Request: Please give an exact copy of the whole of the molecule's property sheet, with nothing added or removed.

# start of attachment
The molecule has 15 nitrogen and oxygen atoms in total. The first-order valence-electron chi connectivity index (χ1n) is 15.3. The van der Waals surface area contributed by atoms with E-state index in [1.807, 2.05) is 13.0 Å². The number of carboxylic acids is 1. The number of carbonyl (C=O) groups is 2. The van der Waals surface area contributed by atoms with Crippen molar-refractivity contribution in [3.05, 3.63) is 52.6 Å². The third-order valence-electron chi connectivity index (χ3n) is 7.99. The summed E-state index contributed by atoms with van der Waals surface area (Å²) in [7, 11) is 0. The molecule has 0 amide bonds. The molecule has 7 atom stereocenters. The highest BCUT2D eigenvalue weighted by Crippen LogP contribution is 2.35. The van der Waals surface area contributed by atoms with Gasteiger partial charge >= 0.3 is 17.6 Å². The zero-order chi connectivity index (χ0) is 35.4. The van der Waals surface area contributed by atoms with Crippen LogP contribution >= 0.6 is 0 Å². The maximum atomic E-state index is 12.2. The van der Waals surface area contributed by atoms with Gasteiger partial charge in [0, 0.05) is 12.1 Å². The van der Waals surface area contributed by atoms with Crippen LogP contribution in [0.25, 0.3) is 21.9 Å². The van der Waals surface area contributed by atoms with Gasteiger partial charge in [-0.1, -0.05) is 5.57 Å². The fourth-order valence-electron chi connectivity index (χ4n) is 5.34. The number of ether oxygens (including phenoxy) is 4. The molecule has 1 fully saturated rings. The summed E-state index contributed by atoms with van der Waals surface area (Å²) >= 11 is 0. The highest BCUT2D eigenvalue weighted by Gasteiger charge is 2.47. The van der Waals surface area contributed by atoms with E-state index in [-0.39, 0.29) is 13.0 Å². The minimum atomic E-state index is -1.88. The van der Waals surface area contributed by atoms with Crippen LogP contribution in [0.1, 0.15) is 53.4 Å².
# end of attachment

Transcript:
The molecule has 15 nitrogen and oxygen atoms in total. The first-order valence-electron chi connectivity index (χ1n) is 15.3. The van der Waals surface area contributed by atoms with E-state index in [1.807, 2.05) is 13.0 Å². The number of carboxylic acids is 1. The number of carbonyl (C=O) groups is 2. The van der Waals surface area contributed by atoms with Crippen molar-refractivity contribution in [3.05, 3.63) is 52.6 Å². The third-order valence-electron chi connectivity index (χ3n) is 7.99. The summed E-state index contributed by atoms with van der Waals surface area (Å²) in [7, 11) is 0. The molecule has 0 amide bonds. The molecule has 7 atom stereocenters. The highest BCUT2D eigenvalue weighted by Crippen LogP contribution is 2.35. The van der Waals surface area contributed by atoms with Gasteiger partial charge >= 0.3 is 17.6 Å². The zero-order chi connectivity index (χ0) is 35.4. The van der Waals surface area contributed by atoms with Crippen LogP contribution >= 0.6 is 0 Å². The maximum atomic E-state index is 12.2. The van der Waals surface area contributed by atoms with Gasteiger partial charge in [0, 0.05) is 12.1 Å². The van der Waals surface area contributed by atoms with Crippen LogP contribution in [0.25, 0.3) is 21.9 Å². The van der Waals surface area contributed by atoms with Gasteiger partial charge in [-0.1, -0.05) is 5.57 Å². The fourth-order valence-electron chi connectivity index (χ4n) is 5.34. The number of ether oxygens (including phenoxy) is 4. The molecule has 1 fully saturated rings. The summed E-state index contributed by atoms with van der Waals surface area (Å²) >= 11 is 0. The highest BCUT2D eigenvalue weighted by Gasteiger charge is 2.47. The van der Waals surface area contributed by atoms with E-state index in [-0.39, 0.29) is 13.0 Å². The minimum atomic E-state index is -1.88. The van der Waals surface area contributed by atoms with Crippen LogP contribution in [0.1, 0.15) is 53.4 Å².